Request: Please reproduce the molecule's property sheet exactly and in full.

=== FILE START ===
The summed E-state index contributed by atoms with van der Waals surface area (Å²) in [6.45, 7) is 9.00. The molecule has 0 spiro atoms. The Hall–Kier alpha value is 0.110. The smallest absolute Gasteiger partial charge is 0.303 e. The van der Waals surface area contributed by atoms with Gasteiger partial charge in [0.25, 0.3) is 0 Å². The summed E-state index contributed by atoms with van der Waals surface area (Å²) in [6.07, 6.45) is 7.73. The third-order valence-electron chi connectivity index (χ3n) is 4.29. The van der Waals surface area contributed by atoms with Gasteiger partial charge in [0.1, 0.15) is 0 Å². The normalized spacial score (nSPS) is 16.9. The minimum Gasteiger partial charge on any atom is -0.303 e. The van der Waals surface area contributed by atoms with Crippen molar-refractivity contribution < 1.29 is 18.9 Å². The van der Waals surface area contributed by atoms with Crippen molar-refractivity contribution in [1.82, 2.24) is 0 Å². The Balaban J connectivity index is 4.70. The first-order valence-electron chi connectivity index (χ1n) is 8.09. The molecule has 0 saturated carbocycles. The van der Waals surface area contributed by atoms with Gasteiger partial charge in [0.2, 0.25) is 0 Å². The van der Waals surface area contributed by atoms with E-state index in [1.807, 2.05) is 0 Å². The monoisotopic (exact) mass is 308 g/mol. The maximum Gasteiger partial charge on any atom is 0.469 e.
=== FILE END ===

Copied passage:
The summed E-state index contributed by atoms with van der Waals surface area (Å²) in [6.45, 7) is 9.00. The molecule has 0 spiro atoms. The Hall–Kier alpha value is 0.110. The smallest absolute Gasteiger partial charge is 0.303 e. The van der Waals surface area contributed by atoms with Gasteiger partial charge in [0.25, 0.3) is 0 Å². The summed E-state index contributed by atoms with van der Waals surface area (Å²) in [6.07, 6.45) is 7.73. The third-order valence-electron chi connectivity index (χ3n) is 4.29. The van der Waals surface area contributed by atoms with Gasteiger partial charge in [0.1, 0.15) is 0 Å². The normalized spacial score (nSPS) is 16.9. The minimum Gasteiger partial charge on any atom is -0.303 e. The van der Waals surface area contributed by atoms with Crippen molar-refractivity contribution < 1.29 is 18.9 Å². The van der Waals surface area contributed by atoms with Crippen molar-refractivity contribution in [1.82, 2.24) is 0 Å². The Balaban J connectivity index is 4.70. The first-order valence-electron chi connectivity index (χ1n) is 8.09. The molecule has 0 saturated carbocycles. The van der Waals surface area contributed by atoms with Gasteiger partial charge in [0.2, 0.25) is 0 Å². The van der Waals surface area contributed by atoms with E-state index in [1.807, 2.05) is 0 Å². The monoisotopic (exact) mass is 308 g/mol. The maximum Gasteiger partial charge on any atom is 0.469 e.